We’ve all had them. Those curveball questions in a job interview that give you pause and your confidence an unwanted jolt.
Sure, you went into the meeting prepared — backed with a strong understanding of both the role and how your background makes you the best fit. But it’s important to think outside those rehearsed anecdotes that positively portray your skill set and consider more personal probes.
We’ve rounded up three common, uncomfortable interview questions, and how to best answer them without skipping a beat.
A. This one isn’t as much of a surprise for professionals with a few holes in their employment history, but that doesn’t make it any less difficult. Employers typically review your resume with you early on in the interview, and can see the gaps as a potential red flag. Our advice: Don’t panic. Be honest.
Be direct about company mergers or layoffs — these things happen. And if there are larger date ranges unaccounted for in your resume, try to relate it to your professional goals and endeavors. Employers want to see that you were doing something, whether that be volunteer work, furthering your education or being active in the job search.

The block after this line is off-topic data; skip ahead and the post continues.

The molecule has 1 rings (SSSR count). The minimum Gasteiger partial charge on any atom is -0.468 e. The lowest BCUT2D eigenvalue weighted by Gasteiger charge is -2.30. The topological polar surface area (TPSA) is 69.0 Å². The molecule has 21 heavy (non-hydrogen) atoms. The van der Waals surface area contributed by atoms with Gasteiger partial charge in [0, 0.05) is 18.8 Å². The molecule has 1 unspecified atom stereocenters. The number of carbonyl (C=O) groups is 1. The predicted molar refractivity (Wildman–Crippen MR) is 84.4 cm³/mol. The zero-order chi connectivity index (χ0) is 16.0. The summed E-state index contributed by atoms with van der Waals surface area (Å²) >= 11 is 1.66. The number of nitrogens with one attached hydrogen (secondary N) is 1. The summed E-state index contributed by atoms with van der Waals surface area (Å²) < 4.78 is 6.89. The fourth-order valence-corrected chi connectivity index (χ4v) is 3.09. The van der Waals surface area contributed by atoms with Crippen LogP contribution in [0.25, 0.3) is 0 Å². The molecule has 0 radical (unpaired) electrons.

A. No one’s perfect, right? And employers don’t expect you to be. But to make the best of this type of question, you need to be specific and strategic with your response. Most importantly, focus on the positives. Choose a distinct weakness that doesn’t encompass a whole skill set or isn’t a main responsibility of the role you’re interviewing for. If you have an example of a time when you were able to successfully overcome that challenge, share it.
A. It’s fair to assume no person is going to get along with everyone they meet. Still, you can put an upbeat spin on how to approach this question. Instead of describing the type of people you don’t jive with professionally, share the type of work culture you do enjoy. Saying you prefer to work with individuals who are driven, collaborative and even-tempered gives employers a clear idea of the type of people you would rather steer clear of — leaving the negative comments to be understood, not said.
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